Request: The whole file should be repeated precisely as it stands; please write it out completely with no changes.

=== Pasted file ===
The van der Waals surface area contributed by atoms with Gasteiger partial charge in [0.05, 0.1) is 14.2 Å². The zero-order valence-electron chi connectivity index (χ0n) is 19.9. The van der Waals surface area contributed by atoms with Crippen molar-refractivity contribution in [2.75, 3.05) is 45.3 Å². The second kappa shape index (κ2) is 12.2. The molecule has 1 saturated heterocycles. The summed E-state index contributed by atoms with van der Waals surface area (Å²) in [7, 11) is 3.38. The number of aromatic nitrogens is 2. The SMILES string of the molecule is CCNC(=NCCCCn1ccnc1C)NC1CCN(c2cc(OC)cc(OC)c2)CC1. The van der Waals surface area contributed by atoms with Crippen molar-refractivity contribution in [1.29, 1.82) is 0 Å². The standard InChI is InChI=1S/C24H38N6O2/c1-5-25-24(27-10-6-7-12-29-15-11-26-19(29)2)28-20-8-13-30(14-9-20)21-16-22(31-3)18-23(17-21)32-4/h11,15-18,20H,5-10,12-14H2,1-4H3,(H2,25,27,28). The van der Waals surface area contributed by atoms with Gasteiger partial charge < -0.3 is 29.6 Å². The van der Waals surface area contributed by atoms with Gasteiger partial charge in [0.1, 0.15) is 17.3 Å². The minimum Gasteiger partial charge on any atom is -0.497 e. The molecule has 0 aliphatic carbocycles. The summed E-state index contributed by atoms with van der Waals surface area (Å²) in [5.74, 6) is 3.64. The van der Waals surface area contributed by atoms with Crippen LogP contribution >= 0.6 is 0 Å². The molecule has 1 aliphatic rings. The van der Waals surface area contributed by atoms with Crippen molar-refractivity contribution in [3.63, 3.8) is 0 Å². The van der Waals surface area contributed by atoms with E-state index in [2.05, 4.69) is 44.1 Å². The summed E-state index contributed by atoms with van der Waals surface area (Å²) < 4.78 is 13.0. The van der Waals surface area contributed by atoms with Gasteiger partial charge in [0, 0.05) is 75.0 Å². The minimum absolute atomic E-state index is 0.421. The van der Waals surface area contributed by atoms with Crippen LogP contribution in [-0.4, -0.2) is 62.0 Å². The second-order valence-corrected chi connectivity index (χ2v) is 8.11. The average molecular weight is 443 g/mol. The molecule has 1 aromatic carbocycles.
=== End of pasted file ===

The van der Waals surface area contributed by atoms with Gasteiger partial charge in [0.05, 0.1) is 14.2 Å². The zero-order valence-electron chi connectivity index (χ0n) is 19.9. The van der Waals surface area contributed by atoms with Crippen molar-refractivity contribution in [2.75, 3.05) is 45.3 Å². The second kappa shape index (κ2) is 12.2. The molecule has 1 saturated heterocycles. The summed E-state index contributed by atoms with van der Waals surface area (Å²) in [7, 11) is 3.38. The number of aromatic nitrogens is 2. The SMILES string of the molecule is CCNC(=NCCCCn1ccnc1C)NC1CCN(c2cc(OC)cc(OC)c2)CC1. The van der Waals surface area contributed by atoms with Crippen molar-refractivity contribution in [1.29, 1.82) is 0 Å². The standard InChI is InChI=1S/C24H38N6O2/c1-5-25-24(27-10-6-7-12-29-15-11-26-19(29)2)28-20-8-13-30(14-9-20)21-16-22(31-3)18-23(17-21)32-4/h11,15-18,20H,5-10,12-14H2,1-4H3,(H2,25,27,28). The van der Waals surface area contributed by atoms with Gasteiger partial charge < -0.3 is 29.6 Å². The van der Waals surface area contributed by atoms with Gasteiger partial charge in [0.1, 0.15) is 17.3 Å². The minimum Gasteiger partial charge on any atom is -0.497 e. The molecule has 0 aliphatic carbocycles. The summed E-state index contributed by atoms with van der Waals surface area (Å²) in [5.74, 6) is 3.64. The van der Waals surface area contributed by atoms with Crippen LogP contribution >= 0.6 is 0 Å². The molecule has 1 aliphatic rings. The van der Waals surface area contributed by atoms with Crippen molar-refractivity contribution in [3.63, 3.8) is 0 Å². The van der Waals surface area contributed by atoms with E-state index in [2.05, 4.69) is 44.1 Å². The summed E-state index contributed by atoms with van der Waals surface area (Å²) < 4.78 is 13.0. The van der Waals surface area contributed by atoms with Gasteiger partial charge in [0, 0.05) is 75.0 Å². The minimum absolute atomic E-state index is 0.421. The van der Waals surface area contributed by atoms with Crippen LogP contribution in [-0.4, -0.2) is 62.0 Å². The second-order valence-corrected chi connectivity index (χ2v) is 8.11. The average molecular weight is 443 g/mol. The molecule has 1 aromatic carbocycles.